When unpaid internships marginalize

Photo courtesy Picserver
Jessica Wade

Internships can offer a lot to college students. They introduce a network of professionals within the student’s career field, boost resumes and add to portfolios, bridge the gap between college and the professional world and, for many majors at UNO, they fulfill an internship requirement. It’s unfortunate that internships can also occasionally marginalize.

Unpaid internships do have stipulations from the Department of Labor: The internship must be intended to benefit the intern, the intern cannot replace regular employees, they are not necessarily guaranteed a job at the conclusion of the internship and it must be clear to the intern before they are hired that they will not be paid. The idea is that a student or recent graduate is gaining the experience necessary to succeed in their career field through real-life experience.

Joe Hayes, the assistant director of UNO’s Academic and Career Development Center, said that if the primary beneficiary of the internship is the student intern, then legally it can be unpaid.

“That said, the vast majority of available posted internships remain of the paid variety as employers know that in order to be competitive and attract interns – they must pay,” Hayes said.

A great system in theory, and for some students, devoting time to an unpaid position is entirely doable and rewarding. However, for many students the 20 hours a week they might have to spend as an unpaid intern results in a loss of roughly $700 a month they would be making at a minimum wage job. This is $700 that could go to rent, utilities, groceries or tuition.

So, is the experience truly worth the loss of income? Hayes said it depends.

“Naturally it’s better for individuals to be paid than not to be paid for work. That said, an internship should not be categorized as a part-time job,” Hayes said. “An internship is more about exploring a new field and learning from others – an extension of the classroom, often guided by an outside professional – if you will.”

Hayes also added that if a student hopes to enter a field where unpaid internships are the norm, such as nonprofits, and can gain new skills and experience, “then yes, an unpaid internship seems worthwhile.”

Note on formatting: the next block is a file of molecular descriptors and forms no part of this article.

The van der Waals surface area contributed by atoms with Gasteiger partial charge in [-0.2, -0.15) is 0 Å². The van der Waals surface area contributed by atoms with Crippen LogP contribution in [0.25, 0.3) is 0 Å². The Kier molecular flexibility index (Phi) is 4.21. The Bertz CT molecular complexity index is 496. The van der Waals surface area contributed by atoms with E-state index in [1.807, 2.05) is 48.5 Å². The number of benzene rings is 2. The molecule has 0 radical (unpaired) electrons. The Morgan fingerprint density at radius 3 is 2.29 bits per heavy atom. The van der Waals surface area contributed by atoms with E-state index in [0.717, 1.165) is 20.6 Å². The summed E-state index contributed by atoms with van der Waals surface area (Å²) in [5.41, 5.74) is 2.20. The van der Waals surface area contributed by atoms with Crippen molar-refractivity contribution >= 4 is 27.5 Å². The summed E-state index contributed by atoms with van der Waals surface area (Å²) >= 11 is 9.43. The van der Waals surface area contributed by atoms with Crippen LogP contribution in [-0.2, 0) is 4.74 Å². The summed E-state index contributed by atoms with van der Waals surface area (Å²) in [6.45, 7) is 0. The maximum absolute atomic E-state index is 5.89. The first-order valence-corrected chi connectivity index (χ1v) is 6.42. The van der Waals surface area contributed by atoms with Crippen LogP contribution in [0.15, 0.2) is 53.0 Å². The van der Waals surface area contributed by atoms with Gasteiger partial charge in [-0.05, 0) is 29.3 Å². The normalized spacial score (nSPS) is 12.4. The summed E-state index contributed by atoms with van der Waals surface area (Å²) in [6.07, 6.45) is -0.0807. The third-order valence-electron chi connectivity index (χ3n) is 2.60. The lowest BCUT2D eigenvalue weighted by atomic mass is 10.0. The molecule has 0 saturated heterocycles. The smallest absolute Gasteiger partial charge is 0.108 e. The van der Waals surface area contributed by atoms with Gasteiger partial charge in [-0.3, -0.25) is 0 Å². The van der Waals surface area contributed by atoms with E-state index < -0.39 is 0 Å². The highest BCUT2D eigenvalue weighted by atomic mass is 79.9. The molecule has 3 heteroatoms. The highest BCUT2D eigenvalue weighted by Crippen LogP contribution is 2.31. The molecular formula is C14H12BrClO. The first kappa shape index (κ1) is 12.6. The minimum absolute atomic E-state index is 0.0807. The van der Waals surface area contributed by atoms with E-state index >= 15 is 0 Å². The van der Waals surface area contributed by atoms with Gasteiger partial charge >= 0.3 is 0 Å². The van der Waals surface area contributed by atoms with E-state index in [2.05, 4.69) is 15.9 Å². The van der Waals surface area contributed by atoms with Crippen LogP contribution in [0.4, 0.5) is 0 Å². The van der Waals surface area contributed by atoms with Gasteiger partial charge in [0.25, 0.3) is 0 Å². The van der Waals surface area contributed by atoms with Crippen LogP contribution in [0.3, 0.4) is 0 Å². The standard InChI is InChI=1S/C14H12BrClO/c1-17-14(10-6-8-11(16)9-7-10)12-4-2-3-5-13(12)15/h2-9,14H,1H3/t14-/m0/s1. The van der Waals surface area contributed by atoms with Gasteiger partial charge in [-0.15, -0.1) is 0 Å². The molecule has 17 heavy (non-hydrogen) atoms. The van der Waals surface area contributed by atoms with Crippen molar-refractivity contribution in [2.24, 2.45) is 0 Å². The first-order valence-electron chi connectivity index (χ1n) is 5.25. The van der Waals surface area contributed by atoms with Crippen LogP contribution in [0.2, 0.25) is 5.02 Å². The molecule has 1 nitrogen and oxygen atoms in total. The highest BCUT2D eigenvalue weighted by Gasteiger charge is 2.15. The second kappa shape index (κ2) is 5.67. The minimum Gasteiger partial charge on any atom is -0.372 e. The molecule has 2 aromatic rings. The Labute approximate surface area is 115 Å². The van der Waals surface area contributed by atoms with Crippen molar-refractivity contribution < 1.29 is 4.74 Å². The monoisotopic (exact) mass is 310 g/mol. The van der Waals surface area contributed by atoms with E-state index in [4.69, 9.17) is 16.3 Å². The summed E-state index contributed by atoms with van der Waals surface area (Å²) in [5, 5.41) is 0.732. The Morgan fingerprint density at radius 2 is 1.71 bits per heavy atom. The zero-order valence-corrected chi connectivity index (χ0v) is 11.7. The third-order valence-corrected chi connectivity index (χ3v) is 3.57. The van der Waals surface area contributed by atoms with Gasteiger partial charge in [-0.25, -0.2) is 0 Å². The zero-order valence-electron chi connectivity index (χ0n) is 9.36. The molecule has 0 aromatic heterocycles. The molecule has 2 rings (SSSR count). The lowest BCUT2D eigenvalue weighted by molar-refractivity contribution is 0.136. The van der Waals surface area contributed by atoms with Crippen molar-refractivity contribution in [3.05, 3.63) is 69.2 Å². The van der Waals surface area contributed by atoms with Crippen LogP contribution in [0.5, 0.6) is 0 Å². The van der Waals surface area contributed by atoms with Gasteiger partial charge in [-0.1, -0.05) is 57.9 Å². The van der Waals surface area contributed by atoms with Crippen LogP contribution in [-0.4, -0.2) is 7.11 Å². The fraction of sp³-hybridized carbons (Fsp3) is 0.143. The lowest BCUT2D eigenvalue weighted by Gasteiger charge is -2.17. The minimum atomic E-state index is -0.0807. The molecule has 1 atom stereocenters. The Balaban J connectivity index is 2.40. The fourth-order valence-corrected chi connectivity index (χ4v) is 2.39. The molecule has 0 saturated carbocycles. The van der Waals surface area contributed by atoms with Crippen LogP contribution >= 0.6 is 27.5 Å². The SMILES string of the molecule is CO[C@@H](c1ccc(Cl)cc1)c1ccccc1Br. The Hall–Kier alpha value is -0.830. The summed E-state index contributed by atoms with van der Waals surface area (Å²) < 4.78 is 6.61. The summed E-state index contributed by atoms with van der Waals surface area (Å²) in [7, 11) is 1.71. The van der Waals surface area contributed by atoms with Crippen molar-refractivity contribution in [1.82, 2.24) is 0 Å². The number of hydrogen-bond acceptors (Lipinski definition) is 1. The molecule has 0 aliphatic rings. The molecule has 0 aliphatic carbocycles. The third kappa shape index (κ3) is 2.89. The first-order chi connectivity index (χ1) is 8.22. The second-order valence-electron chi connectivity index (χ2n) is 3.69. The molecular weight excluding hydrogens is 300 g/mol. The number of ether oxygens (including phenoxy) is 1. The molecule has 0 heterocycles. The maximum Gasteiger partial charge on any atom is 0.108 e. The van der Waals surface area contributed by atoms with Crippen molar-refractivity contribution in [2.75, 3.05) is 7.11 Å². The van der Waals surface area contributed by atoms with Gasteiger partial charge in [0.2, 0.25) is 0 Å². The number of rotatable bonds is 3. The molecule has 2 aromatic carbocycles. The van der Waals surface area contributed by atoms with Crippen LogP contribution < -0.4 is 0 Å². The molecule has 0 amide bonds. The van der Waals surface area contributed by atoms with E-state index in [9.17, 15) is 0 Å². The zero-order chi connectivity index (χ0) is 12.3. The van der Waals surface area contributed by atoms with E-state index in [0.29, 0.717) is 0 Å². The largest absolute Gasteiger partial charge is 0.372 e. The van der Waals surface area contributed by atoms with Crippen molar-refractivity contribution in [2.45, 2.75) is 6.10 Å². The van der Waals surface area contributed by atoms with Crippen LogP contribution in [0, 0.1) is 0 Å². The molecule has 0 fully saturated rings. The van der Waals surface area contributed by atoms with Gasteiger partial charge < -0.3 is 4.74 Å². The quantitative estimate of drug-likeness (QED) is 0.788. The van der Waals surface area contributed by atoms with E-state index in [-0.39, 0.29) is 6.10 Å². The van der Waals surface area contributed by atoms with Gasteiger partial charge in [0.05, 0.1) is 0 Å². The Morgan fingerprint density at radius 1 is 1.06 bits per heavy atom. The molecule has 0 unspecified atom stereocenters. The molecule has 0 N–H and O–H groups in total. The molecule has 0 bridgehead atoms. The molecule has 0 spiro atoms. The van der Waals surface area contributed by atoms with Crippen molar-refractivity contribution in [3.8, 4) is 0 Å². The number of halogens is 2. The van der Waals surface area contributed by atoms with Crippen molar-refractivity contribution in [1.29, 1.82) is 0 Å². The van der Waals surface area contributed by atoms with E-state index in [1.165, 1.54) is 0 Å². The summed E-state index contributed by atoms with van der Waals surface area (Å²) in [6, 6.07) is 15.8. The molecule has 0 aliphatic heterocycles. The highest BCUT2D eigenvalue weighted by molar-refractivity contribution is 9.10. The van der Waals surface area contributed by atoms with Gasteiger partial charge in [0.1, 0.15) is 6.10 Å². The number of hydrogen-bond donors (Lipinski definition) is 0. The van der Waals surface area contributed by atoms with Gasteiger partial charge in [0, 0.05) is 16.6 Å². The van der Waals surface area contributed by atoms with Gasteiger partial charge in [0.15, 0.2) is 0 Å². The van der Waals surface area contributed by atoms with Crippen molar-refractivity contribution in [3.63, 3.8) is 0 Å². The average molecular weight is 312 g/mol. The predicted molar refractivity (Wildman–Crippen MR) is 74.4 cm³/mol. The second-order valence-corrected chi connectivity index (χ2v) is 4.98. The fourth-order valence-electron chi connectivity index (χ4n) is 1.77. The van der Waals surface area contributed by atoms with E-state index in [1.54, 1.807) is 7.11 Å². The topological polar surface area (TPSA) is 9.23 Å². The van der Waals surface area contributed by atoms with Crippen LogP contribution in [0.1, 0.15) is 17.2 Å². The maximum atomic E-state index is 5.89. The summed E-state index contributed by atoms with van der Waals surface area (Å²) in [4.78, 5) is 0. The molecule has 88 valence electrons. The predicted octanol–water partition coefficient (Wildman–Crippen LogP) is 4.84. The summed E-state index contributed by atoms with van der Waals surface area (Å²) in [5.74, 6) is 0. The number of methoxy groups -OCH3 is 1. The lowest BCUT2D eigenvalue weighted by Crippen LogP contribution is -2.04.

“However, the reality is that unpaid internships don’t fit in with everyone’s life and comes with an opportunity cost of missing out on wages that a paid opportunity affords,” Hayes said. “In this case, I’d want a clear understanding of the internship duties, who would be providing the supervised training and to think through how this opportunity could offer career clarity.”

According to a report released by Bloomberg in 2012, over the past 30 years, the cost of higher education has risen by 1,120 percent. A trend likely to continue in Nebraska as the state continues to diverge funding away from the NU system. This reality of high-costing education, an increasingly competitive job market and the cycle of unpayable student loans makes it difficult for students to devote 10-25 hours of unpaid labor to an internship.

“Perhaps though a better question than the paid versus unpaid internship debate may be: why would anyone pass on an experience that can connect classroom lessons to a real-world setting?” Hayes said.

Unfortunately, the decision to pass on such an opportunity is a choice between making rent for the month and possibly advancing in a chosen career field.

For students seeking advice on resumes, internships, job interviews or anything else necessary to career development, UNO’s ACDC office, located in room 115 of the Eppley Administration Building, is ready to offer expertise and answer questions.